Make, Jane, make!: Covert Recipes: Banana Bread


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Monday, March 14, 2011

Covert Recipes: Banana Bread

To be up front, I don't really agree with hiding food in order to trick or connive children into eating stuff. I do believe in squeezing as much nutritional value into a given food/meal as possible. You could argue that it's semantics or a sliding scale of trickiness, but I just want to be honest with my children about what they're eating. So although I will chop up my veggies extra small to make removing them from fried rice that much harder (and would you believe that my three year old can sometimes still eat all the rice out of fried rice?!?) I probably wouldn't make a habit of pureeing food to sneak it into other foods.

That being said, here is a super tasty recipe for banana bread that I've been tweaking over the years. It evolves all the time to include ever more healthful ingredients, but it always has to meet the hubby taste test -  he still doesn't want to believe that wifey is no longer using white flour most of the time.
Note: I said healthful, not low fat or sugar free. My kids are pretty skinny and my pediatrician has given me the go ahead to feed them as much butter and cream as I want:)

And yes, the blacker the better! In fact, the top banana is a little too yellow for my taste... it's just that someone keeps eating my banana bread bananas before they can get black and mushy.

Even Better Than Regular Banana Bread   Makes: 24 muffins or 2 small loaves

2 cups whole wheat flour
1/2 cup quinoa flour*
1/4 cup (or more) wheat germ
1/4 cup ground flax seed
1 tsp baking soda
1/2 tsp salt

1 cup butter, melted (or vegetable oil)
3/4 cup honey (may add additional 1/4 cup sugar if you like your bread sweet)
3 eggs
1-2 tablespoons vanilla extract
2 large overripe bananas

1/2 cup yogurt

Preheat your oven to 350F. Grease or spray your baking pans.

In a medium bowl, whisk together your dry ingredients (whole wheat flour, quinoa flour, wheat germ, flax seeds, baking soda, salt). Set aside. Sometimes I have fun adding cinnamon, nutmeg, allspice, cardamom, ground ginger, or other spices. Usually I just make the basic, and let the bananas shine through.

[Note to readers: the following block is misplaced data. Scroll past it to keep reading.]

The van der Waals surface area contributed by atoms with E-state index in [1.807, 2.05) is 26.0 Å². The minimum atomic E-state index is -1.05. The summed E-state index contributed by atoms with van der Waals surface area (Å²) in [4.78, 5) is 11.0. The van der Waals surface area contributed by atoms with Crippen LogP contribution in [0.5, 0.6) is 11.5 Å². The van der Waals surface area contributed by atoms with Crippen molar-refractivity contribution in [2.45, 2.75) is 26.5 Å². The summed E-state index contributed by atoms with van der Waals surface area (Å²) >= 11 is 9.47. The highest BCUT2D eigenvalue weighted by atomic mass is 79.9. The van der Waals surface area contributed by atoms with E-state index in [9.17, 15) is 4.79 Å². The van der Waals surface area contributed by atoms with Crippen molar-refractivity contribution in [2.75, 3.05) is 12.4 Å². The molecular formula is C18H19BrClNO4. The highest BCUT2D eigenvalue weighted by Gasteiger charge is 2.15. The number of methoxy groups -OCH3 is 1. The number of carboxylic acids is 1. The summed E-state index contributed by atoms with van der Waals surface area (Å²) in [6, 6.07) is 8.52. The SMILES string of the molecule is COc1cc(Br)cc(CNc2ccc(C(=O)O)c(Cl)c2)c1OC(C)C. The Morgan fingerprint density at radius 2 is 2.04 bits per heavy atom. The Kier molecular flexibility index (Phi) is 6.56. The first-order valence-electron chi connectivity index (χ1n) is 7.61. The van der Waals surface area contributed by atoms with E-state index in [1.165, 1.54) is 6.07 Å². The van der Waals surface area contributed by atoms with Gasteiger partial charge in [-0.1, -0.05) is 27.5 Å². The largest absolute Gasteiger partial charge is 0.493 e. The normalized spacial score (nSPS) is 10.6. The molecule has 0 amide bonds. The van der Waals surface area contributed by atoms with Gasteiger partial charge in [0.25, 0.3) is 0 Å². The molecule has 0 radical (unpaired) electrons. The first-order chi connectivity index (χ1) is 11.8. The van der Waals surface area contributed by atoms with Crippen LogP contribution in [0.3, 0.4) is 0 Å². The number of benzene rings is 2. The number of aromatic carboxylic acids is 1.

In your mixing bowl, beat together the butter/oil, honey and additional sugar (if desired). Once mixed, add your eggs one at a time and throw in a big splash of vanilla.

If you're using a stand mixer or hand mixer, you can add your bananas in whole. On the other hand, if you're mixing by hand or if you prefer a really uniformly textured bread, then mash your bananas first before adding them to the mixer bowl. Mix until everything is uniformly incorporated.

Slowly stir in your reserved dry ingredients alternately with the yogurt (i.e. half your dry stuff, the yogurt, then the rest of the dry stuff). You don't need to mix much, just so that there are no more dry flour chunks. You could definitely fold in some nuts or raisins or sunflower seeds or blueberries or coconut or whatever at this point. Sadly, we no longer eat banana walnut bread anymore because of the constant threat of food taxation by a baby who is still nut-free.

Divide up the batter into your prepared pans. And bake for about an hour if making loaves or 20-30 minutes depending on the size of your muffins.

They're ready when your kitchen smells wonderful and the tops look gorgeous and brown like so. (You could also stick a toothpick in and see if it comes out: Dry with some crumbs = done. Or wet with batter = not done.)

You can see that I do not even try to scoop uniform amounts of batter. I'm just not that kind of baker :P 

Let them cool for a bit in the pan for a bit. A loaf can be tipped out of the pan and cooled on a cooling rack fairly quickly. I find muffins always need a little bit more time in the pan before they can be moved without losing their tops.

Enjoy the tasty goodness. Immediately with some melting butter. Tomorrow, after the flavours have melded. Or reheated from frozen, when you want some baked goodness without the fuss at a later date.

*Found organic quinoa flour for a very good price at my local bulk food store

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